Depending on where you live, you may take your ability to read for granted. In the United States, 14 percent of adults cannot read at a basic level. This includes 19 percent of high school graduates. It seems like a small percentage until you realize this means there are 32 million illiterate adults in the United States. Worldwide, there are 775 million people who are illiterate. For a variety of reasons, 66 percent of them are women. The literacy rates are lower in poorer countries with smaller governments. South Sudan has the worst illiteracy rate at 73 percent. However, many of these countries are taking steps to increase their literacy rates. Most countries and governments realize how essential literacy is to economic and social success in an increasingly globalized world. Here are just some of the ways countries are attempting to combat adult illiteracy and encourage more reading in the world today.
Increased access to elementary education
In many nations around the world, young children do not have access to elementary education. It is either not provided by the state, or the student is not able to take advantage of it due to the necessity to work. It is also possible that they lack transportation. Many different countries have launched programs to ensure better access to elementary education and transportation among their poor and rural populations. The benefits to this are obvious, since the best way to ensure an adult is not illiterate is to teach literacy while they are a child. This means that funds and infrastructure must be improved in order to remove roadblocks to this kind of early education.
Local reading initiatives
Ras al-Khaimah is one of the seven emirates in the United Arab Emirates. Recently, Sheik Saud bin Saqr al Qasimi launched a reading initiative sponsored by the police and local government. The goal of the initiative is to encourage reading and cultural advancement across the entire community with the encouragement of the police department. People were encouraged to read books about other cultures and peoples. This not only encourages literacy, but also encourages people to broaden their education and minds. These types of initiatives are becoming more common in many countries.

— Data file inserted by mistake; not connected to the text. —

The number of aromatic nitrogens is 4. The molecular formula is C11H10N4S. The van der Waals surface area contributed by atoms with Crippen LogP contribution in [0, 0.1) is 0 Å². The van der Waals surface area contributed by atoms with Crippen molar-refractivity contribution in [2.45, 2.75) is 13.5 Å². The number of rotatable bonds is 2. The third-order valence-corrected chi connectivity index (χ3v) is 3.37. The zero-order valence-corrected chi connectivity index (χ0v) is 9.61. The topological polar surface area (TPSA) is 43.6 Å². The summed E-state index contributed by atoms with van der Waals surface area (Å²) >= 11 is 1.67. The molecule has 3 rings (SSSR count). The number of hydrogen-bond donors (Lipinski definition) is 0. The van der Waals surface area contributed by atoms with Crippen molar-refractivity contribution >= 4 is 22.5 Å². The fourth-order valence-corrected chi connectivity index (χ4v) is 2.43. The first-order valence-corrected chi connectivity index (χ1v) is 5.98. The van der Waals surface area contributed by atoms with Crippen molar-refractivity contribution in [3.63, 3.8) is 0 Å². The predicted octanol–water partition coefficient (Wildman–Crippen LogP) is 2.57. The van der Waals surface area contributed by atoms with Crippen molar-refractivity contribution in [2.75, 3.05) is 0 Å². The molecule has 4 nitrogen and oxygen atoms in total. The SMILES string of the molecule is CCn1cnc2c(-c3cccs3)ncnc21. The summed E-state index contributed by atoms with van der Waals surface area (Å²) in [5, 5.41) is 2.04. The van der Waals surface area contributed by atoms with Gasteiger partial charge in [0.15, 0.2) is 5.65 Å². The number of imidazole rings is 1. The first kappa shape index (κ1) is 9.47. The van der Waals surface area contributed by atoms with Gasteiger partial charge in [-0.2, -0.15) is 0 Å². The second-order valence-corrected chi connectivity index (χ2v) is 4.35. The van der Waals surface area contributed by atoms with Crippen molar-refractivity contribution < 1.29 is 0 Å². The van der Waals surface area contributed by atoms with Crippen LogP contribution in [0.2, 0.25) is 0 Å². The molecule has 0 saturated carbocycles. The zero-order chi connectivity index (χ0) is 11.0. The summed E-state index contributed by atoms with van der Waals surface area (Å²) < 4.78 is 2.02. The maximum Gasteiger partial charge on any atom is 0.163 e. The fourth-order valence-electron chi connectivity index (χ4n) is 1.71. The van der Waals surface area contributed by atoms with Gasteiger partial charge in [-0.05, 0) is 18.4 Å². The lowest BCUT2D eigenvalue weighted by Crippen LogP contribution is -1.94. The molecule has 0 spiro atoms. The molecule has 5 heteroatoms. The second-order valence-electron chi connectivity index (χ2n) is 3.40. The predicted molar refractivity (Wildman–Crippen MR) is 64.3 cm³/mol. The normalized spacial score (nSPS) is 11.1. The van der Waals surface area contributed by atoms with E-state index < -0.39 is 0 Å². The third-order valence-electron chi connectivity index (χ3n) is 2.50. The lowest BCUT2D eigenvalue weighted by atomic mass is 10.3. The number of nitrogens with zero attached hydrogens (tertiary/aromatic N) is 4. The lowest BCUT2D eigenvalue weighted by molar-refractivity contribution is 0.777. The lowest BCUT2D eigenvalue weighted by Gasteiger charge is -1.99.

Joining international efforts
UNESCO’s Dakar location supports the Education for All Acceleration Initiative. This initiative is a group joined by several African nations to combat adult illiteracy. The national governments in Niger and Senegal have submitted plans to eradicate illiteracy by 2023. Africa is the only continent where more than half of adults cannot help their children with their homework due to illiteracy. Non-formal education is the key to improving literacy among adults who in many cases are not able to attend full time education. There are now several other nations that have joined the initiative. The initiative and UNESCO provide guidelines and support to assist these nations in developing education infrastructure and using finances effectively. The nations are encouraged to make a big push to educate as many of their adults as possible by setting goals for various years.
Working with non-profits
The India Literacy Project is a volunteer-based non-profit organization that works with the Indian government. Their goal is no less than a 100 percent literacy rate in the world’s most populous country. The current adult literacy rate in India is 74 percent. The Indian Literacy Project works in over 1,200 villages and has benefited over 300,000 people. They are certainly not the only group working on literacy, but are a good example of how a volunteer organization can make a difference alongside of the national government.
Each of these methods contributes to an overall strategy of combatting illiteracy and improving the lives of the people in their nations. In future it will be interesting to see how these statistics change on a global scale.
Eileen O’Shanassy is a freelance writer and blogger based out of Flagstaff, AZ. She writes on a variety of topics and loves to research and write. She enjoys baking, biking, and kayaking. Check out her Twitter @eileenoshanassy.